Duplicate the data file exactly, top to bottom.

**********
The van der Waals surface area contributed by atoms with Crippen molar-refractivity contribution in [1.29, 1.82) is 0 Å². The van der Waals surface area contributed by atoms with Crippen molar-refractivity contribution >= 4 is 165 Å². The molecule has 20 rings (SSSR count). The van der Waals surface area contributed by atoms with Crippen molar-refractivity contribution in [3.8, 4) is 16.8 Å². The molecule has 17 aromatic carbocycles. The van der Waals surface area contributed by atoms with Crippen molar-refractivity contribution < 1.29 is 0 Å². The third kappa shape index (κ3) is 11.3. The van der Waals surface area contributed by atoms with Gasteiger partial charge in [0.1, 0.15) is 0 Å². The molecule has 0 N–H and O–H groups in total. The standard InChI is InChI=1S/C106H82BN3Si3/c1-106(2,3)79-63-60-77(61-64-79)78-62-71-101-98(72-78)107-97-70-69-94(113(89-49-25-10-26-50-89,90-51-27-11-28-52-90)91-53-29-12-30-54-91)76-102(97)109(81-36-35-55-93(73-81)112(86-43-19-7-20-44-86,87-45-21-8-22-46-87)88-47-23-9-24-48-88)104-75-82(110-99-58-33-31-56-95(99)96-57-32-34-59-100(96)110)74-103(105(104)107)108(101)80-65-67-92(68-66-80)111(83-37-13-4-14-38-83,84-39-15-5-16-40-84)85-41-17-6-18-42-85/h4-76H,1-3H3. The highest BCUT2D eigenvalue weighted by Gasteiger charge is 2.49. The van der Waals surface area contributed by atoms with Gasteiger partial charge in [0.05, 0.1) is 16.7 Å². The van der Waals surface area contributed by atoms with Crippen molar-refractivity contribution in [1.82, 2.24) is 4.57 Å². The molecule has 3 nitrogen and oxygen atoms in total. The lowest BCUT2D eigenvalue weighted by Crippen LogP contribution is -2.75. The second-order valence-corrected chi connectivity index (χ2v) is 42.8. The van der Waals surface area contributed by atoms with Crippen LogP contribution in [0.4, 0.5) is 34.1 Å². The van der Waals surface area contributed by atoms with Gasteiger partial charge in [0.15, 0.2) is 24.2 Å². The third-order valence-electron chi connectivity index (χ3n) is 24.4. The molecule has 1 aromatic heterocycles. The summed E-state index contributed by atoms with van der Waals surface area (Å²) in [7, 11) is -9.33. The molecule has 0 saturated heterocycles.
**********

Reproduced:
The van der Waals surface area contributed by atoms with Crippen molar-refractivity contribution in [1.29, 1.82) is 0 Å². The van der Waals surface area contributed by atoms with Crippen molar-refractivity contribution >= 4 is 165 Å². The molecule has 20 rings (SSSR count). The van der Waals surface area contributed by atoms with Crippen molar-refractivity contribution in [3.8, 4) is 16.8 Å². The molecule has 17 aromatic carbocycles. The van der Waals surface area contributed by atoms with Crippen molar-refractivity contribution < 1.29 is 0 Å². The third kappa shape index (κ3) is 11.3. The van der Waals surface area contributed by atoms with Gasteiger partial charge in [0.1, 0.15) is 0 Å². The molecule has 0 N–H and O–H groups in total. The standard InChI is InChI=1S/C106H82BN3Si3/c1-106(2,3)79-63-60-77(61-64-79)78-62-71-101-98(72-78)107-97-70-69-94(113(89-49-25-10-26-50-89,90-51-27-11-28-52-90)91-53-29-12-30-54-91)76-102(97)109(81-36-35-55-93(73-81)112(86-43-19-7-20-44-86,87-45-21-8-22-46-87)88-47-23-9-24-48-88)104-75-82(110-99-58-33-31-56-95(99)96-57-32-34-59-100(96)110)74-103(105(104)107)108(101)80-65-67-92(68-66-80)111(83-37-13-4-14-38-83,84-39-15-5-16-40-84)85-41-17-6-18-42-85/h4-76H,1-3H3. The highest BCUT2D eigenvalue weighted by Gasteiger charge is 2.49. The van der Waals surface area contributed by atoms with Gasteiger partial charge in [0.05, 0.1) is 16.7 Å². The van der Waals surface area contributed by atoms with Crippen molar-refractivity contribution in [1.82, 2.24) is 4.57 Å². The molecule has 3 nitrogen and oxygen atoms in total. The lowest BCUT2D eigenvalue weighted by Crippen LogP contribution is -2.75. The second-order valence-corrected chi connectivity index (χ2v) is 42.8. The van der Waals surface area contributed by atoms with Crippen LogP contribution in [0.4, 0.5) is 34.1 Å². The van der Waals surface area contributed by atoms with Gasteiger partial charge in [0.15, 0.2) is 24.2 Å². The third-order valence-electron chi connectivity index (χ3n) is 24.4. The molecule has 1 aromatic heterocycles. The summed E-state index contributed by atoms with van der Waals surface area (Å²) in [7, 11) is -9.33. The molecule has 0 saturated heterocycles.